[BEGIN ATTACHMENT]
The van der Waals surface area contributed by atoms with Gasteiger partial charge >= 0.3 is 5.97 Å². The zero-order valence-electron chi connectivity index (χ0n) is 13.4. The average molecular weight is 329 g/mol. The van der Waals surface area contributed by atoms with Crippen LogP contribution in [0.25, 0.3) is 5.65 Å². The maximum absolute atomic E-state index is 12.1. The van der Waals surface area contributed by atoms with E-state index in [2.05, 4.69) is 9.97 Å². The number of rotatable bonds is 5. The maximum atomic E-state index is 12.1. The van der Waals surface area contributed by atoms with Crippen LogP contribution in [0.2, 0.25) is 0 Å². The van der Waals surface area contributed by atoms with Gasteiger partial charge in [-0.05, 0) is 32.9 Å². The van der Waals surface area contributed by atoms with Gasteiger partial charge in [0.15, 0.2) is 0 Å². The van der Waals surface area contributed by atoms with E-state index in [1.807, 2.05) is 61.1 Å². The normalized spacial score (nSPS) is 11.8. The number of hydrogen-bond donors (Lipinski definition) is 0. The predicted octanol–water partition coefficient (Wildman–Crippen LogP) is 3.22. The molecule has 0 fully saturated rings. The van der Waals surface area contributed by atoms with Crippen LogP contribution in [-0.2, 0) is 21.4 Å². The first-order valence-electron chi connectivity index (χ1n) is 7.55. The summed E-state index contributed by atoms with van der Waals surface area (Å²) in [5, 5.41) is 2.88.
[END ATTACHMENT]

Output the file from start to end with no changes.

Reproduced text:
The van der Waals surface area contributed by atoms with Gasteiger partial charge >= 0.3 is 5.97 Å². The zero-order valence-electron chi connectivity index (χ0n) is 13.4. The average molecular weight is 329 g/mol. The van der Waals surface area contributed by atoms with Crippen LogP contribution in [0.25, 0.3) is 5.65 Å². The maximum absolute atomic E-state index is 12.1. The van der Waals surface area contributed by atoms with E-state index in [2.05, 4.69) is 9.97 Å². The number of rotatable bonds is 5. The maximum atomic E-state index is 12.1. The van der Waals surface area contributed by atoms with Crippen LogP contribution in [0.2, 0.25) is 0 Å². The van der Waals surface area contributed by atoms with Gasteiger partial charge in [-0.05, 0) is 32.9 Å². The van der Waals surface area contributed by atoms with Gasteiger partial charge in [0.15, 0.2) is 0 Å². The van der Waals surface area contributed by atoms with E-state index in [1.807, 2.05) is 61.1 Å². The normalized spacial score (nSPS) is 11.8. The number of hydrogen-bond donors (Lipinski definition) is 0. The predicted octanol–water partition coefficient (Wildman–Crippen LogP) is 3.22. The molecule has 0 fully saturated rings. The van der Waals surface area contributed by atoms with Crippen LogP contribution in [-0.2, 0) is 21.4 Å². The first-order valence-electron chi connectivity index (χ1n) is 7.55. The summed E-state index contributed by atoms with van der Waals surface area (Å²) in [5, 5.41) is 2.88.